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HR Basics: 4 Things You Need to Know

Human resources (HR) is one of the most complicated aspects of running a business. It’s also one of the most important because salaries and benefits make up a large portion of your operating expenses.

HR deals with things related to your personnel, including:

  • hiring and onboarding
  • performance reviews
  • development and training
  • motivation
  • safety and wellness
  • benefits
  • communication between staff and management
  • staying up-to-date with federal and state employment regulations

As a small business owner, you’re likely performing these duties on top of establishing and growing your company. If you have fewer than 50 employees, focus on these four basics aspects of HR.

1. Employee files

When you hire your first person, you should start the practice of keeping three separate records for your team:

  1. I-9 file: Form I-9 verifies an employee’s eligibility to work in the United States. You’re not required to file these forms with the federal government but are expected to produce them if requested. Keep all of your staff’s I-9 documentation in one file, so they’re readily available if needed.
  2. Personnel file: In each worker’s personnel file, keep their emergency contact details, resume, performance reviews and evaluations, documentation of disciplinary action, training verification, W-4 information, and payroll details.
  3. Medical file: These files will contain notes from workers’ doctors, disability information, and any other important medical information. Because these files contain private and confidential material, keep them in a locked and secure area, separate from your other records.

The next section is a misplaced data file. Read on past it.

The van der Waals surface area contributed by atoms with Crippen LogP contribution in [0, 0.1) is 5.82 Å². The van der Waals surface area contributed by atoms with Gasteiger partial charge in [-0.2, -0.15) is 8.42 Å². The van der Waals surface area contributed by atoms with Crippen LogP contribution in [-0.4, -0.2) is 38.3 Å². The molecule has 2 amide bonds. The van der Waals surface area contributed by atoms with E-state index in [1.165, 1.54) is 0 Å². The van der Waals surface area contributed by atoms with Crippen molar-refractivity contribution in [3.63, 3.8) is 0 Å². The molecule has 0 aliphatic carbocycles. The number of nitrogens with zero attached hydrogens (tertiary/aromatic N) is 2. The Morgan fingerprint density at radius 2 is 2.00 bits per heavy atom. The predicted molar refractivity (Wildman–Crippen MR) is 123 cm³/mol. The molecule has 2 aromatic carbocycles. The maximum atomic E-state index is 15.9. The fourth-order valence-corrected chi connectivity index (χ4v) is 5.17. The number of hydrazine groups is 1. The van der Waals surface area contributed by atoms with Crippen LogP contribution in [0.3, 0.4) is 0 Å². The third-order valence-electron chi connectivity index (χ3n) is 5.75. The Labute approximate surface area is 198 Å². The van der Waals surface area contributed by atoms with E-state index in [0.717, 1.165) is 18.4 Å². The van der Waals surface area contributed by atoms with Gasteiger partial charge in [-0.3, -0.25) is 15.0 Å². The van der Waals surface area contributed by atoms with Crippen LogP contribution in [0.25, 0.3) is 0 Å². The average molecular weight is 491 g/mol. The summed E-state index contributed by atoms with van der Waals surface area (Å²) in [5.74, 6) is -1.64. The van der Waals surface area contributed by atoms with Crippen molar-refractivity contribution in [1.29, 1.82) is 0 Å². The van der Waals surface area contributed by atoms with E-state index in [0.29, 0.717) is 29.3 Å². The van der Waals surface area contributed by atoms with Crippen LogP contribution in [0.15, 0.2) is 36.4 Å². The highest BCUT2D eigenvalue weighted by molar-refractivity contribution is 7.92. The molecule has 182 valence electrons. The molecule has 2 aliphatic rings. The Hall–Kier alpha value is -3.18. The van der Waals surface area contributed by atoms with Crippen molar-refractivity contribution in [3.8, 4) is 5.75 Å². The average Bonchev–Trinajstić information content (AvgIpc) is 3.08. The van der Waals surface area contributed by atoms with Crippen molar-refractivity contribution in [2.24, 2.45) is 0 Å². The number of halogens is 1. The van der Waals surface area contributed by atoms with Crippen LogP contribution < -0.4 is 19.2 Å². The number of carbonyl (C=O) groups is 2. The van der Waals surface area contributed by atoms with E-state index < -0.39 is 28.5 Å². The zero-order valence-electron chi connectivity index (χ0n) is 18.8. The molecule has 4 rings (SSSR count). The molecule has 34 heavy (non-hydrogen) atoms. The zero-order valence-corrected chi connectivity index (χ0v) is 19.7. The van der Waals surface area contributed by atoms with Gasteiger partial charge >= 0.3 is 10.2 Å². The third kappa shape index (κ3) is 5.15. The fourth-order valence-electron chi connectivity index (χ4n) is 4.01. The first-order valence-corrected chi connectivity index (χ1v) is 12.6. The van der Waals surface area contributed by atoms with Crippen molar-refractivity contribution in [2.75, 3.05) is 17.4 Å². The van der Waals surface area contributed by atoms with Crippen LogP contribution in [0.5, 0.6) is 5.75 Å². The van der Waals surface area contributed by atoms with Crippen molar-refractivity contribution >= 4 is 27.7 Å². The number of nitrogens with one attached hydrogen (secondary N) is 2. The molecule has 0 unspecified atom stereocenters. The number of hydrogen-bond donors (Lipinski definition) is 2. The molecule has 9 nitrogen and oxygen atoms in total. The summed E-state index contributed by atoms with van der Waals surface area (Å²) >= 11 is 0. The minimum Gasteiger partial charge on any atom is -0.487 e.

2. Employee handbook

Your handbook tells your staff what you expect from them, what they can expect from you, and protects you if there’s a dispute. Make sure each team member receives a copy, reads it, and signs a statement that they’ve understood the handbook. Learn more about writing your first employee handbook.

3. Required posters

As an employer, you’re required to display certain notices in an easily accessible place. These notices are mandated by various federal and state agencies and let your staff know about their rights as a worker. They may also tell your team what your responsibilities are as an employer.

4. Payroll

When you hire your first employee, you’re required to meet specific payroll and tax obligations:

  • You must pay your team at regular intervals. In other words, you can’t pay your workers weekly one month then switch to biweekly the next.
  • You’re required to keep accurate records of hours worked and wages paid.
  • You must pay your employees at least minimum wage.
  • Unless a staff member is exempt from overtime, you’re required to pay them at least time and a half their hourly rate for all hours worked over 40 in a workweek.
  • You must withhold taxes from each paycheck, including income taxes and Social Security and Medicare taxes.
  • You’re required to remit those taxes to the IRS and state governments and file the necessary payroll tax forms, such as Form 941.
  • You must provide your employees with a W-2 each year by January 31.